Busia county has been our home base for the past four months. Butula, Budalangi, Matayos, and Samia are the sub-counties that we visit. These-sub counties are more diverse with different tribes mainly; Luyha, Luo and Iteso. This makes it easier for us to communicate with people around Swahili being the common language shared. Our main aim is to reach out to the small scale farmers and disseminate information which has been possible with the help of lead farmers, their following farmers and attending their group meetings. Our presence in the area has transformed their perspective way of thinking that cassava diseases are soil born which is not true but instead, the viruses are in the cuttings and now they understand that these diseases are caused by planting diseased cuttings. Farmers in the area also shared with us that they lack knowledge of modern farming techniques and we could be of good help to them. With our assistance on the ground, they can acquire more knowledge and adopt the techniques to improve the yields and increase food security.
Fieldwork is more interesting for one who is ready to learn, listen and share. Every morning we wake up ready to hit the road for a new adventure. We pass by the fields, farmers working hard up to midday, hoping that at the end of the season they will have something to harvest and if by chance need be, sell extra for cash to earn a better living. We interact with diverse farmers sharing knowledge about diversified farming and to some extent culture and agriculture. Busia being warmer it supports the growth of various crops like maize and cassava being the staple food in addition to other crops like sweet potatoes, millet, sorghum, soybeans, common beans, groundnuts, Bambara nuts, Africans vegetables, various fruits among others. Sugarcane is grown in large scale as a cash crop for commercial purposes. In as much as the farmers grow cassava and maize as the main crops, they have been devastated by the risks imposed by pests and diseases attack. The common diseases in cassava being cassava brown streak that leads to rotting of tubers, cassava mosaic that reduces yield beyond expected, cassava green mite and then sooty molds by aphids that hides the disease. In maize, we have fall army warm, maize lethal necrosis, maize streak disease, and Striga weed. As Dream Team we advocate for zero chemical remedies, like in the case of controlling cassava diseases, we use the AI PlantVillage app to diagnose the disease, advise farmers to plant clean certified cuttings, rouge out affected cassava, practice crop rotation and push and pull. In the case of FAW, we advise farmers to use ash in solution form to spray affected crops, maintain clean hygiene in the field and crop rotation to control MLND [Maize Lethal Necrosis Disease] and maize streak and use cattle slurry to control Striga weed. Despite the normal challenge we face like poor network connection in some regions and being chased away by dogs, we have learned to be flexible, adaptive to change, problem solvers and co-sharing of new ideas with farmers. From the previous surveys that we have conducted, we have noticed that Samia region grows cassava at large as their main dependent crop which can thrive well despite the challenges they face like limited rainfall, cassava disease and lack of ready market for both tubers and cuttings. We hope that they will find support to help them install an irrigation scheme that will help them practice diversified farming since they are near Lake Victoria.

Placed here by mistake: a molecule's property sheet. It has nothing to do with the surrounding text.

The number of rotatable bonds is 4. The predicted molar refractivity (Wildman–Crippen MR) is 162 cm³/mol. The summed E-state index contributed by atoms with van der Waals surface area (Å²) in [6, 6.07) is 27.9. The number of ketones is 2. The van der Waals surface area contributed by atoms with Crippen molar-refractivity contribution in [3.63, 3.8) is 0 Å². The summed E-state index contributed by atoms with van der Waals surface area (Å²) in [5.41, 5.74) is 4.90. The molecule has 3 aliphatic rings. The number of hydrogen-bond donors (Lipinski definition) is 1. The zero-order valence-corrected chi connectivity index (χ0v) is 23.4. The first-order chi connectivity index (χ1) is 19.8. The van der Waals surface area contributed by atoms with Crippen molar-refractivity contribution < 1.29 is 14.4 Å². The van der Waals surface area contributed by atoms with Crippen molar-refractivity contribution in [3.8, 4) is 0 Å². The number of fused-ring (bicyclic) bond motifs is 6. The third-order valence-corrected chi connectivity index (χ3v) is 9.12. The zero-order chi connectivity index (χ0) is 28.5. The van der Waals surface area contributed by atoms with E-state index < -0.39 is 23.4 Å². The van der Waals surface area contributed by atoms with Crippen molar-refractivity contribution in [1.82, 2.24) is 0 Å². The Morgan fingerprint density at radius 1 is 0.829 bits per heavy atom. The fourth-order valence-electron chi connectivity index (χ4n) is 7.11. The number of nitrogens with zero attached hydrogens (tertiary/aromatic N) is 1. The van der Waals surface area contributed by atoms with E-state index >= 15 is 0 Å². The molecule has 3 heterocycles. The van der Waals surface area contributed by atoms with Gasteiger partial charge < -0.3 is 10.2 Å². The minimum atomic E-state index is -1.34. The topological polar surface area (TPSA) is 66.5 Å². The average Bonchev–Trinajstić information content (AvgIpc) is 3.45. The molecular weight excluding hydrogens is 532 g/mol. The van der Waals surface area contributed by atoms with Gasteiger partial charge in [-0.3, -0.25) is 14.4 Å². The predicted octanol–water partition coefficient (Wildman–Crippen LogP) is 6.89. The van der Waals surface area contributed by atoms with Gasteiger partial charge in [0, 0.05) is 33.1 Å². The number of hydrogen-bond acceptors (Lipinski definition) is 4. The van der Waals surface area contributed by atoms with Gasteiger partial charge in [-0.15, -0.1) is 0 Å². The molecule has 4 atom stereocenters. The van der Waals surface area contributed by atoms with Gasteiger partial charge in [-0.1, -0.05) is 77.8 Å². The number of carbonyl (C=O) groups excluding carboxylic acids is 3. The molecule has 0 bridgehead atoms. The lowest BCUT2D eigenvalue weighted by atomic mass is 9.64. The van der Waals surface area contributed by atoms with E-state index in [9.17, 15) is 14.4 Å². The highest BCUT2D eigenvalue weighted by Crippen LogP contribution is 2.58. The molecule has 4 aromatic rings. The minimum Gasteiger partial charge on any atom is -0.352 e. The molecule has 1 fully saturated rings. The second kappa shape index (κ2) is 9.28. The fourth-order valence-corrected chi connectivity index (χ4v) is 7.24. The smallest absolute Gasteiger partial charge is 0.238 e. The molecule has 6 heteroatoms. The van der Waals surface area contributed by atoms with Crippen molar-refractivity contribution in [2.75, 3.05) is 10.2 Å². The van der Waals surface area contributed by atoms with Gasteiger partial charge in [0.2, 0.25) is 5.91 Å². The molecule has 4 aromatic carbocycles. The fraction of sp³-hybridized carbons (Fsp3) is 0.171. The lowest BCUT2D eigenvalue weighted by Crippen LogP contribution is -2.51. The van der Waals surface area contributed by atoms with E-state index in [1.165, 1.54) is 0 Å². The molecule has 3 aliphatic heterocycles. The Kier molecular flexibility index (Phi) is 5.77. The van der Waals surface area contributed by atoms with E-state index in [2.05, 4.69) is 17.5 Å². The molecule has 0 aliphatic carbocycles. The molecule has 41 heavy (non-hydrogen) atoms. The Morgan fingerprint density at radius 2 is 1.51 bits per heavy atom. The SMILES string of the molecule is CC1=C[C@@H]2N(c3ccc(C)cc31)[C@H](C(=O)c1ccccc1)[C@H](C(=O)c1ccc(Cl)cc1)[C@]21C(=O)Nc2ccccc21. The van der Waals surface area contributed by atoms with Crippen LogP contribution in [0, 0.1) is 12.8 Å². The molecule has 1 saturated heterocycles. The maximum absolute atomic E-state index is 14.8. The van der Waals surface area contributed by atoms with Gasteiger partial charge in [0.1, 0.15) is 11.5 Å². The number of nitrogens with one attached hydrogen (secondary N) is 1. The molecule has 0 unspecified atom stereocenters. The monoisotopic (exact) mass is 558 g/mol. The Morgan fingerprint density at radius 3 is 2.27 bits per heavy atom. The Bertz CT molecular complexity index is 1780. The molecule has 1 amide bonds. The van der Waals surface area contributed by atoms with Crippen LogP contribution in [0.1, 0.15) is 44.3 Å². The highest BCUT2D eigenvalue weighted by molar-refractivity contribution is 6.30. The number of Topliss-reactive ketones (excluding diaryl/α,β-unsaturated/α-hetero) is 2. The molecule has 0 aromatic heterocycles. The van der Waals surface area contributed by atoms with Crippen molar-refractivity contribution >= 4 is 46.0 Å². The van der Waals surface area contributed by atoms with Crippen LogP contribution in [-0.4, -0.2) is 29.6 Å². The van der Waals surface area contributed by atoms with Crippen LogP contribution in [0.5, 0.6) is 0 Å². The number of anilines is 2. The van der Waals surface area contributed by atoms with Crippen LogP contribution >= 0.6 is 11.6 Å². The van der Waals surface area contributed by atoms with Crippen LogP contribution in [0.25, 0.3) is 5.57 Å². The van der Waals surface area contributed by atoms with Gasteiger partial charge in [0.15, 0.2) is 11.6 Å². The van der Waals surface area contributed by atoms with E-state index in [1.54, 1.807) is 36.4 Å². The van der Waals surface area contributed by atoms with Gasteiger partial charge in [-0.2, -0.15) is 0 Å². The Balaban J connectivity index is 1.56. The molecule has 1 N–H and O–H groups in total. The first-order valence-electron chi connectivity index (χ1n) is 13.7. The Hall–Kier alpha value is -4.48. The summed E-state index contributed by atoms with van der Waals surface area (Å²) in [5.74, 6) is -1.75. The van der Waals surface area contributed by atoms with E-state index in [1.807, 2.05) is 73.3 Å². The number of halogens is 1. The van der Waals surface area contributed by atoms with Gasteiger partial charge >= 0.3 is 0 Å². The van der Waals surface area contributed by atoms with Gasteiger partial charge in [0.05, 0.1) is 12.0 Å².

Figure 1: Dream Teamer, Lawrence Ombwayo
Figure 2: Dream Teamer, Winnie Onyango with Lead Farmer, Omollo
Figure 3: A Self-help group in Lung’a